The Bullseye - July 2011

Friday, July 1, 2011

In This Issue:
Orion Alumna Featured in Military Times Edge Article,
Alumni Update,
Business Credit Cards: Users Beware,
Congratulations to This Month's Winner,
Is Social Networking Now Accepted At Work?,
Is Rent-To-Own A Good Idea?,
Connect with Orion

Orion Alumna Featured in Military Times Edge Article

A recent article by Adam Stone in Military Times Edge titled “Why transportation companies want vets” explores the demanding transportation industry and how it is well-suited for transitioning veterans, including Orion International alumna Kelly King. Stone turned to Tim Isacco, Vice President of Sales at Orion, to discuss this industry in relation to veterans. Isacco explained, “Transportation is one of the five hottest industries recruiting veterans right now.” One reason veterans fit so nicely into this industry is that transportation companies need technicians and logistical experts, which are readily found in the military community.

Stone lists six qualities that make veterans a great match for this industry. Discipline and work ethic rank number one. “The rail industry is a tough industry,” Isacco told Stone, “You might have to be out in the railyard when it’s snowing at night, or when it’s raining at night, because the rail runs 24/7, just like the military.”

Attention to detail is next, followed by communication, and organization. Flexibility is another required quality. This quality is one in which Kelly King, a former Army Captain and recent Orion placement with Kansas City Southern Railway Company, revels. King, Director of International Rail Operations Support, deals with customer service and U.S. Customs and Border Protection issues. “On any given day, I can’t tell what I’m going to be doing. It’s a great thing. I enjoy that,” says King. Leadership experience is also required in this industry. In fact, Stone points out that transportation companies that recruit veterans understand the scope and relevance of their military leadership experience.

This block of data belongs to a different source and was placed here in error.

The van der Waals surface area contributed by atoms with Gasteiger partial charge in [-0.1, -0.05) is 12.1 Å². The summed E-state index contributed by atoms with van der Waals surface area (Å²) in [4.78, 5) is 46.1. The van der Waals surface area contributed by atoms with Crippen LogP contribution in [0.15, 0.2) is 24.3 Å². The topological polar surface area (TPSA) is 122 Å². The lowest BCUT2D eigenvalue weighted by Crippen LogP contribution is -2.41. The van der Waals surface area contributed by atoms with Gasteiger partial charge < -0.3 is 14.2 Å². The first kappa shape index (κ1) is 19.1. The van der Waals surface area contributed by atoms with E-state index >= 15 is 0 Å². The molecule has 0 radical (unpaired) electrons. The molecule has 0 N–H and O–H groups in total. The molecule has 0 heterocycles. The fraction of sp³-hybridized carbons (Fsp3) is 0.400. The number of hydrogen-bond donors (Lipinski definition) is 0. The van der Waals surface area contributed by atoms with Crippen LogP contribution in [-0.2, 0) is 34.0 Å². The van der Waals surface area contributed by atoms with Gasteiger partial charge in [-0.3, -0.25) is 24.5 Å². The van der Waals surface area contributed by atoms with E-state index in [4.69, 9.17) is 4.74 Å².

King also enjoys the tight-knit quality of this industry. “I’ve been able to get out in the field and meet conductors, engineers,” said King, “It’s funny, when they ask me how long I’ve been in the industry — anything less than 10 years, you’re still young.”  As this industry continues to grow, as is projected by the Bureau of Labor Statistics, veterans like King will continue to find challenging and satisfying careers.

Read the original article.

Alumni Update

Herb Congdon

In continued celebration of Orion’s 20th anniversary, this month we profile Herb Congdon, a former Navy Nuclear Submarine Program Officer placed with Siecor in 1991. Congdon was commissioned in the Navy following his graduation from the Georgia Institute of Technology, where he earned a Bachelors of Electrical Engineering degree.  During his six years on Active Duty, he spent time on a fast attack submarine out of Charleston, SC, and Portsmouth, NH, and as a Squadron Operations Officer (shore tour) in Charleston, SC.

Congdon recalls that when it came time to resign his commission, he was attracted to Orion because of the fact that the company was owned and operated by JMOs that were very familiar with the issues he was facing. More importantly, though, they understood the value he could offer a company and how to best position him for a job opportunity. “The opportunities Orion presented me with were well-targeted, and I did not feel I was wasting my time with any of the interviews,” recalls Congdon.